Festival of fritters
Change the Hanukkah celebration's fried element to a sweet dessert with Spanish roots
Happy holidays: Hanukkah begins at sundown on Dec. 8 this year; greet it with a big plate of freshly fried bimuelos. (Bill Hogan/Chicago Tribune)
Bimuelos (bim-WAY-los) are dough fritters drizzled with a sweet syrup or dusted with powdered sugar. These Sephardic treats can provide a welcome alternative to latkes, the potato pancakes most identified with Hanukkah in North America, or sufganiyot, the jelly doughnuts so popular in Israel.
"I love latkes, but one day is enough for them. Hanukkah is an eight-day holiday," says chef Laura Frankel, author of "Jewish Cooking for All Seasons." Bimuelos are lighter, she said, and serving them allows celebrants to shift the fried-food element of the meal from main course to dessert.
Originating in Spain, bimuelos became the "pre-eminent Sephardic Hanukkah treat" and were often eaten daily during the holiday, according to Gil Marks' "Encyclopedia of Jewish Food." Bimuelos spread through the Mediterranean world when the Jews were expelled from Spain in 1492. It was then, Marks said, that many began to replace the sugar used as a topping in Spain with sweetened syrups common to the Middle East.
"Bimuelo" is the word for fritter in Ladino, a Judeo-Spanish language that could be considered the Sephardic version of Yiddish. The fritters are bunuelo in Spanish, loukoumas in Greek and awamee in Arabic.
Tori Avey, of Los Angeles, a food writer and blogger at The Shiksa in the Kitchen, (theshiksa.com), remembers well her first bite.
"I thought they tasted a lot like beignets," says Avey, referring to the famed fried dough balls of New Orleans. "It was crispy and warm and doughnutlike and drizzled with syrup." The fritters had an "exotic perfume," she recalled, because her mother-in-law used rose or orange water syrup to sweeten them.
While Avey will plate the syrup-coated fritters to serve guests, she admits with a laugh that when it's just family, everyone gathers around the frying pan. The sizzling fritters can turn into all kinds of shapes in the hot oil, she said, noting that when her husband was little, he would see all sorts of things in the shapes as his mother did the frying.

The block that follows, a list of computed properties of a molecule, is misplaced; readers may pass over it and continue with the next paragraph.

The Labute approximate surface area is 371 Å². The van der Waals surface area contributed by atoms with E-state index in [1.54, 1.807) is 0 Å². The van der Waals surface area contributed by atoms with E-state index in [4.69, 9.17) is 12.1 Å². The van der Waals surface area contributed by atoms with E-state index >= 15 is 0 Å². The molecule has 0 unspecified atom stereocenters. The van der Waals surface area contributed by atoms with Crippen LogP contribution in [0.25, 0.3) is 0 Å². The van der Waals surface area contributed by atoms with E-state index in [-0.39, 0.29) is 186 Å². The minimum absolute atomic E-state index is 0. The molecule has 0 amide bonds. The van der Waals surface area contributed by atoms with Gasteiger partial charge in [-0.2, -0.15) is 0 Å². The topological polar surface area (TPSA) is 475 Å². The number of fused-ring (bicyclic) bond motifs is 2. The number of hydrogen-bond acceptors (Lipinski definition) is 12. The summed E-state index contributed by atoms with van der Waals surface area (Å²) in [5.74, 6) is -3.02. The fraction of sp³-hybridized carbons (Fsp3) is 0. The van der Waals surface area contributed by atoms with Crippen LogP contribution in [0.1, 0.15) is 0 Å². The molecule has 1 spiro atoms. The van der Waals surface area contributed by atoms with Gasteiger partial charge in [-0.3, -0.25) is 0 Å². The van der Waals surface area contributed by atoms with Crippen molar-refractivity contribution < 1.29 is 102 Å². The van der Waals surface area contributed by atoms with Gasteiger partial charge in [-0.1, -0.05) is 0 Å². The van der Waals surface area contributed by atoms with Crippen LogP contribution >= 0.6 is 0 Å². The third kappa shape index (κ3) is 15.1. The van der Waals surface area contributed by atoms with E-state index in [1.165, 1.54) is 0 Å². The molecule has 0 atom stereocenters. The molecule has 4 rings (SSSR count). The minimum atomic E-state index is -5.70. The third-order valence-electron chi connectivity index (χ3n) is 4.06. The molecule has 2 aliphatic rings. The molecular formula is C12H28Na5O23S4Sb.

After frying, bimuelos are drizzled with syrup. Honey is the traditional choice. Choose a honey by the quality, Frankel said, not because of a cute bear-shaped bottle. "Go for a raw honey; it has better flavor," she said.
Avey often follows her mother-in-law's examples and uses rose or orange water. There are other options. Avey might flavor her sugar syrup with vanilla or coconut flavoring.
"You could serve it with agave," she added, "or even go with a good maple syrup. You can't mess them up."
"People frying at home always seems scary to me,'' admits chef Laura Frankel, author of "Jewish Cooking for All Seasons." It can be done, though, safely and relatively easily. Here are some of Frankel's tips for pain-free bimuelo frying.
1. Choose the right pan. "Go deeper than a saute pan,'' Frankel said. One of those deep skillets used for fried chicken or a heavy-bottomed saucepan could work.
2. Have your bimuelos ready and fully risen before heating the oil.
3. Choose the right oil. Frankel uses a mild extra-virgin olive oil heated to 350 degrees, no higher because olive oil has a low smoking point. Olive oil has a more authentic flavor, she says, though cold-pressed canola or grapeseed oil may be substituted, Frankel said.
4. Use a candy/deep-fry thermometer to check oil temperature. Remember the oil temperature will drop when the fritters are added.
Fritters with sweet syrup
Prep: 15 minutes